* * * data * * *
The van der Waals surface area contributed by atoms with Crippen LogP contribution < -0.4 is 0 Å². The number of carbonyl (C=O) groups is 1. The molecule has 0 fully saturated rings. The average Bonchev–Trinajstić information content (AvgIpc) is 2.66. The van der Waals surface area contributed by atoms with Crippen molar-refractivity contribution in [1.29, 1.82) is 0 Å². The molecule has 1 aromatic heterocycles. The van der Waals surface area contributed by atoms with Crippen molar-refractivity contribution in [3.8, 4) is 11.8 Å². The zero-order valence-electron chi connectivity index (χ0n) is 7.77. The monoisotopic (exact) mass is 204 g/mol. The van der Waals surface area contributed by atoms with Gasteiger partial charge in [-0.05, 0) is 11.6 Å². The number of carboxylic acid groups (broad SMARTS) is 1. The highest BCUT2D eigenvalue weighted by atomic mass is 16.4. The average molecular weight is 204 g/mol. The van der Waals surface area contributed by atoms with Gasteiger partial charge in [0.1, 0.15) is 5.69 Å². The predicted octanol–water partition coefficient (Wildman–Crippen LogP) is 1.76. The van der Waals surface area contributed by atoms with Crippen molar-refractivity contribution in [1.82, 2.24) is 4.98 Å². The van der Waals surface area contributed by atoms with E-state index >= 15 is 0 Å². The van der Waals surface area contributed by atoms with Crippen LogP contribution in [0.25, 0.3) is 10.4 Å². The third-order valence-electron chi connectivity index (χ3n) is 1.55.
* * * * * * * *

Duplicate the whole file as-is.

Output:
The van der Waals surface area contributed by atoms with Crippen LogP contribution < -0.4 is 0 Å². The number of carbonyl (C=O) groups is 1. The molecule has 0 fully saturated rings. The average Bonchev–Trinajstić information content (AvgIpc) is 2.66. The van der Waals surface area contributed by atoms with Crippen molar-refractivity contribution in [1.29, 1.82) is 0 Å². The molecule has 1 aromatic heterocycles. The van der Waals surface area contributed by atoms with Crippen molar-refractivity contribution in [3.8, 4) is 11.8 Å². The zero-order valence-electron chi connectivity index (χ0n) is 7.77. The monoisotopic (exact) mass is 204 g/mol. The van der Waals surface area contributed by atoms with Gasteiger partial charge in [-0.05, 0) is 11.6 Å². The number of carboxylic acid groups (broad SMARTS) is 1. The highest BCUT2D eigenvalue weighted by atomic mass is 16.4. The average molecular weight is 204 g/mol. The van der Waals surface area contributed by atoms with Gasteiger partial charge in [0.1, 0.15) is 5.69 Å². The predicted octanol–water partition coefficient (Wildman–Crippen LogP) is 1.76. The van der Waals surface area contributed by atoms with Crippen molar-refractivity contribution in [1.82, 2.24) is 4.98 Å². The van der Waals surface area contributed by atoms with E-state index >= 15 is 0 Å². The van der Waals surface area contributed by atoms with Crippen LogP contribution in [0.25, 0.3) is 10.4 Å². The third-order valence-electron chi connectivity index (χ3n) is 1.55.